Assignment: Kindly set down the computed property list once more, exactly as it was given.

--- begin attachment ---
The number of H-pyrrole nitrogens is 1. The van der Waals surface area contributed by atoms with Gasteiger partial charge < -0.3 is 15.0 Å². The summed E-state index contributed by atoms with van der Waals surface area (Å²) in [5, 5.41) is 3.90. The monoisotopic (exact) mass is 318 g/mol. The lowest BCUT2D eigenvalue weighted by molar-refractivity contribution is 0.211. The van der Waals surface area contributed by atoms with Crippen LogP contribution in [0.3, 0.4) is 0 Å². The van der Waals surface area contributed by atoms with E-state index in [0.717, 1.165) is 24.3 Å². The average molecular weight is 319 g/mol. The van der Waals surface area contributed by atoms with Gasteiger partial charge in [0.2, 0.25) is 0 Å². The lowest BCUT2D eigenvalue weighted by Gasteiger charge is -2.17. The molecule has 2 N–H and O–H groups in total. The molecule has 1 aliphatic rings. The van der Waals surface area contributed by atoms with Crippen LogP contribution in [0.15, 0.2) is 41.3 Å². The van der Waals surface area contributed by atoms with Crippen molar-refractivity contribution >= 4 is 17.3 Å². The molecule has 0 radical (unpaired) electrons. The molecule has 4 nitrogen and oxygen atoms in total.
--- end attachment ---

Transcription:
The number of H-pyrrole nitrogens is 1. The van der Waals surface area contributed by atoms with Gasteiger partial charge < -0.3 is 15.0 Å². The summed E-state index contributed by atoms with van der Waals surface area (Å²) in [5, 5.41) is 3.90. The monoisotopic (exact) mass is 318 g/mol. The lowest BCUT2D eigenvalue weighted by molar-refractivity contribution is 0.211. The van der Waals surface area contributed by atoms with Crippen LogP contribution in [0.3, 0.4) is 0 Å². The van der Waals surface area contributed by atoms with E-state index in [0.717, 1.165) is 24.3 Å². The average molecular weight is 319 g/mol. The van der Waals surface area contributed by atoms with Gasteiger partial charge in [0.2, 0.25) is 0 Å². The lowest BCUT2D eigenvalue weighted by Gasteiger charge is -2.17. The molecule has 2 N–H and O–H groups in total. The molecule has 1 aliphatic rings. The van der Waals surface area contributed by atoms with Crippen LogP contribution in [0.15, 0.2) is 41.3 Å². The van der Waals surface area contributed by atoms with Crippen molar-refractivity contribution >= 4 is 17.3 Å². The molecule has 0 radical (unpaired) electrons. The molecule has 4 nitrogen and oxygen atoms in total.